GLYCOGEN HYDROLYSIS OF CYANOBACTERIA BY FUNGAL AMYLOLYTIC ENZYME COMPLEX FOR BIOETHANOL PRODUCTION

Title
GLYCOGEN HYDROLYSIS OF CYANOBACTERIA BY FUNGAL AMYLOLYTIC ENZYME COMPLEX FOR BIOETHANOL PRODUCTION
Author(s)
이영득; 박건후; 이수진; 권영경; 강도형; 허수진; 오철홍
KIOST Author(s)
Lee, Youngdeuk(이영득)Kang, Do-Hyung(강도형)Heo, Soo Jin(허수진)Oh, Chulhong(오철홍)
Publication Year
2015-05-26
Abstract
Photosynthetic microorganisms have garnered increased interest as the biomass of choice for renewable energy production. These organisms, namely microalgae and cyanobacteria, have advantageous characteristics for biofuel production when compared to conventional agricultural crops. First and foremost, the use of microorganism biomass for fuel production does not negatively impact food and feed. Also, these microorganisms have much higher net energy balance (NEB) and require significantly less arable land, if any, for more efficient mass cultivation than agricultural crops. Cyanobacteria primarily store glycogen as the carbohydrate reserve, with certain strains reaching upto 50% glycogen as its biomass under favorable growth conditions. For effective saccharifcation of cyanobacteria, developments of high-yield and low cost amylases are needed. In this study, we isolated a new Trichoderma species J113 strain from the coastal terrains of Korea and determined that the fungus has a high amylolytic enzyme activity. We cultured the fungus on wheat bran to stimulate enzyme production, and the crude extract was subsequently purified through filtrations, precipitation, and chromatography. We learned that J113 enzyme complex consists of two major amylases, Ayt40 and Ayt70, that were determined as an endo-amylase and an exo-amylase, respectively. While these two amylases exhibited different pH and temperature requirements for optpared to conventional agricultural crops. First and foremost, the use of microorganism biomass for fuel production does not negatively impact food and feed. Also, these microorganisms have much higher net energy balance (NEB) and require significantly less arable land, if any, for more efficient mass cultivation than agricultural crops. Cyanobacteria primarily store glycogen as the carbohydrate reserve, with certain strains reaching upto 50% glycogen as its biomass under favorable growth conditions. For effective saccharifcation of cyanobacteria, developments of high-yield and low cost amylases are needed. In this study, we isolated a new Trichoderma species J113 strain from the coastal terrains of Korea and determined that the fungus has a high amylolytic enzyme activity. We cultured the fungus on wheat bran to stimulate enzyme production, and the crude extract was subsequently purified through filtrations, precipitation, and chromatography. We learned that J113 enzyme complex consists of two major amylases, Ayt40 and Ayt70, that were determined as an endo-amylase and an exo-amylase, respectively. While these two amylases exhibited different pH and temperature requirements for opt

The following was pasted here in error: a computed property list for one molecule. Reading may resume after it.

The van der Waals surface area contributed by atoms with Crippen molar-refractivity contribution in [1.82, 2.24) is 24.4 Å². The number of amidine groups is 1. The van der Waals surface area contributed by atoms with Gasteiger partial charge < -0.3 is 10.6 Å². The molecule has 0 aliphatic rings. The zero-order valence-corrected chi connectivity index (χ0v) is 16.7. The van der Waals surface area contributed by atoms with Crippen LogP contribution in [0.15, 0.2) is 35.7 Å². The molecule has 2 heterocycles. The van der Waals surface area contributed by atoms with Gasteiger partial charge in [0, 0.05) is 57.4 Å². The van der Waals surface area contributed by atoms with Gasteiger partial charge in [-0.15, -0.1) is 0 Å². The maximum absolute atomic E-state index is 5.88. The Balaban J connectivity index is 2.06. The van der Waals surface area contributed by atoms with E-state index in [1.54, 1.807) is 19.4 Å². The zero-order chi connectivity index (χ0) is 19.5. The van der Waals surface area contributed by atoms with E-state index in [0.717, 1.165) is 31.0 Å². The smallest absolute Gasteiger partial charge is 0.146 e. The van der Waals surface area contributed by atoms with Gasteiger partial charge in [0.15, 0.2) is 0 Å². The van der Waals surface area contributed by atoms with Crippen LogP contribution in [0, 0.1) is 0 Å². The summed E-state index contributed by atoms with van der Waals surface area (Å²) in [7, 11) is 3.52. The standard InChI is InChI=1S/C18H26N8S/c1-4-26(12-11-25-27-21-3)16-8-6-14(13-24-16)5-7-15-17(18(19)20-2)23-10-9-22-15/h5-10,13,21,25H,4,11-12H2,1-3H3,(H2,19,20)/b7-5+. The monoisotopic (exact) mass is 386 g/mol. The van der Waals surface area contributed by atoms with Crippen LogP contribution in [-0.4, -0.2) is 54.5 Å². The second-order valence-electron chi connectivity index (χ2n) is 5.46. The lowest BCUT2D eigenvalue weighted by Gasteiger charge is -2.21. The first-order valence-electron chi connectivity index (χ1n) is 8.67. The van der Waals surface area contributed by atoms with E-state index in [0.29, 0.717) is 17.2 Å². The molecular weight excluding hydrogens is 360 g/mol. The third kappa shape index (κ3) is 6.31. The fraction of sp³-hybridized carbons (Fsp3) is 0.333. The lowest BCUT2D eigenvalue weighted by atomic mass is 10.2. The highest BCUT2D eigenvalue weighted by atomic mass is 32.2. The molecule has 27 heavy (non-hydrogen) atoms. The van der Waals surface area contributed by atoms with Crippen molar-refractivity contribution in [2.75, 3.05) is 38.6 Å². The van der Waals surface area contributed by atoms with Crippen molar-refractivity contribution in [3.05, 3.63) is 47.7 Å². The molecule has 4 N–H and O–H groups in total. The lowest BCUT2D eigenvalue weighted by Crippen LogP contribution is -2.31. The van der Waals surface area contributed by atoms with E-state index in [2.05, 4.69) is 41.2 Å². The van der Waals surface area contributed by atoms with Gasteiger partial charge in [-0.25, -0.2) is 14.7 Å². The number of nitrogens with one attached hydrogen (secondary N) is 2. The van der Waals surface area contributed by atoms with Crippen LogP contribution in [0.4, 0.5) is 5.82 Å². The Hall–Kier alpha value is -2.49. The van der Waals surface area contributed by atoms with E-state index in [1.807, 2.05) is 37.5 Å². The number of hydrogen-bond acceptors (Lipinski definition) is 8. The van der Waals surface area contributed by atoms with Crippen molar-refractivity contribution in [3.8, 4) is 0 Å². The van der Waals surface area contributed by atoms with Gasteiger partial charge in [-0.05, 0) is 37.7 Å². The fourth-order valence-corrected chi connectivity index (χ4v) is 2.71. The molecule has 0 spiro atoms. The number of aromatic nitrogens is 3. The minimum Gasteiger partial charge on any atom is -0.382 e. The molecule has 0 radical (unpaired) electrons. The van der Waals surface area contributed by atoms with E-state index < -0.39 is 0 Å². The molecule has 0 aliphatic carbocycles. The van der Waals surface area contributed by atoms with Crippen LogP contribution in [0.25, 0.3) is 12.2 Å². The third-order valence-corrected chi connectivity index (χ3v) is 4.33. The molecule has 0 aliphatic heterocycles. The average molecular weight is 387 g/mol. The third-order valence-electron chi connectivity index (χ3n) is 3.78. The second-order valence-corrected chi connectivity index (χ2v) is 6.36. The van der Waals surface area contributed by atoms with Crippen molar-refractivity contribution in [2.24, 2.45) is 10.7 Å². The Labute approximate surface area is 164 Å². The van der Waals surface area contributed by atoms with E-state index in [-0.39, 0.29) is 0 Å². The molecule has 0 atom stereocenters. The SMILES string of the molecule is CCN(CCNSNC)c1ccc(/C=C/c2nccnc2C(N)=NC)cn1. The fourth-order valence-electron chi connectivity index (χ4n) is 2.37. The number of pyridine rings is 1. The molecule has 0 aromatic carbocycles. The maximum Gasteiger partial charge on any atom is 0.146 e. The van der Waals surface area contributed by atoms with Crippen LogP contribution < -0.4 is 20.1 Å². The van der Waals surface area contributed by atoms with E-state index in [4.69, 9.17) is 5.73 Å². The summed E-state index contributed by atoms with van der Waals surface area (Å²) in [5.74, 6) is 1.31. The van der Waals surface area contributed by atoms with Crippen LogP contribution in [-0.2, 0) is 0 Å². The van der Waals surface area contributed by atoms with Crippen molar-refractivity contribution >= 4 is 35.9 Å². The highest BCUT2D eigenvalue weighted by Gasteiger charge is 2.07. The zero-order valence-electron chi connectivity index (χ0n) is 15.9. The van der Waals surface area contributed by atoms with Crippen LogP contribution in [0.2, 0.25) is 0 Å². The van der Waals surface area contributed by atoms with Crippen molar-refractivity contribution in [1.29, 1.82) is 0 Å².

URI
https://sciwatch.kiost.ac.kr/handle/2020.kiost/25407
Bibliographic Citation
World Aquaculture 2015, pp.86, 2015
Publisher
World aquaculture society
Type
Conference
Language
English
Publisher
World aquaculture society
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